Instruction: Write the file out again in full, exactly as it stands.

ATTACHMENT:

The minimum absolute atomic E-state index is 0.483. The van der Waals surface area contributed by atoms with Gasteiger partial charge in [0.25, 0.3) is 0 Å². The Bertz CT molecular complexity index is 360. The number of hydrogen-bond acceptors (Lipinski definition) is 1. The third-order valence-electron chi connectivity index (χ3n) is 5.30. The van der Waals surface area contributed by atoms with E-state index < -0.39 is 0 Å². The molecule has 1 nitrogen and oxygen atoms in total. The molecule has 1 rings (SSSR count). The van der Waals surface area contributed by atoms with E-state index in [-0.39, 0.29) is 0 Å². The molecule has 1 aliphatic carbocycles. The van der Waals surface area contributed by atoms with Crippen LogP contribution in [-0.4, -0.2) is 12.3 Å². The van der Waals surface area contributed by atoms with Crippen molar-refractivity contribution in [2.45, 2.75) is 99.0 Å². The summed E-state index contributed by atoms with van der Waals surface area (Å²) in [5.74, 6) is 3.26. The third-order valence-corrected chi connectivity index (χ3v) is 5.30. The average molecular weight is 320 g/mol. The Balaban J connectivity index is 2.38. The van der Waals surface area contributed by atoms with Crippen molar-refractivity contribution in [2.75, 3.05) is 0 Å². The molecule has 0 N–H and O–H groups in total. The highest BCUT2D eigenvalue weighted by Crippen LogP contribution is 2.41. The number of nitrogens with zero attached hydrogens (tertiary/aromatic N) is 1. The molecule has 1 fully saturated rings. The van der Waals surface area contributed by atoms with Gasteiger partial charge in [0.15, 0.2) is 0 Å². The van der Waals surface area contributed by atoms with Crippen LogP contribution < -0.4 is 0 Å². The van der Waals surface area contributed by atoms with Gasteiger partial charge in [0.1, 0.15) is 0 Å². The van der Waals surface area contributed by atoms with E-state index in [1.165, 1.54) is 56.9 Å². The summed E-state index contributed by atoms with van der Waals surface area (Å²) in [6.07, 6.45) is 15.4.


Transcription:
The minimum absolute atomic E-state index is 0.483. The van der Waals surface area contributed by atoms with Gasteiger partial charge in [0.25, 0.3) is 0 Å². The Bertz CT molecular complexity index is 360. The number of hydrogen-bond acceptors (Lipinski definition) is 1. The third-order valence-electron chi connectivity index (χ3n) is 5.30. The van der Waals surface area contributed by atoms with E-state index < -0.39 is 0 Å². The molecule has 1 nitrogen and oxygen atoms in total. The molecule has 1 rings (SSSR count). The van der Waals surface area contributed by atoms with E-state index in [-0.39, 0.29) is 0 Å². The molecule has 1 aliphatic carbocycles. The van der Waals surface area contributed by atoms with Crippen LogP contribution in [-0.4, -0.2) is 12.3 Å². The van der Waals surface area contributed by atoms with Crippen molar-refractivity contribution in [2.45, 2.75) is 99.0 Å². The summed E-state index contributed by atoms with van der Waals surface area (Å²) in [5.74, 6) is 3.26. The third-order valence-corrected chi connectivity index (χ3v) is 5.30. The average molecular weight is 320 g/mol. The Balaban J connectivity index is 2.38. The van der Waals surface area contributed by atoms with Crippen molar-refractivity contribution in [2.75, 3.05) is 0 Å². The molecule has 0 N–H and O–H groups in total. The highest BCUT2D eigenvalue weighted by Crippen LogP contribution is 2.41. The number of nitrogens with zero attached hydrogens (tertiary/aromatic N) is 1. The molecule has 1 fully saturated rings. The van der Waals surface area contributed by atoms with Gasteiger partial charge in [0.15, 0.2) is 0 Å². The van der Waals surface area contributed by atoms with Crippen LogP contribution < -0.4 is 0 Å². The van der Waals surface area contributed by atoms with Gasteiger partial charge in [0.1, 0.15) is 0 Å². The van der Waals surface area contributed by atoms with E-state index in [1.165, 1.54) is 56.9 Å². The summed E-state index contributed by atoms with van der Waals surface area (Å²) in [6.07, 6.45) is 15.4.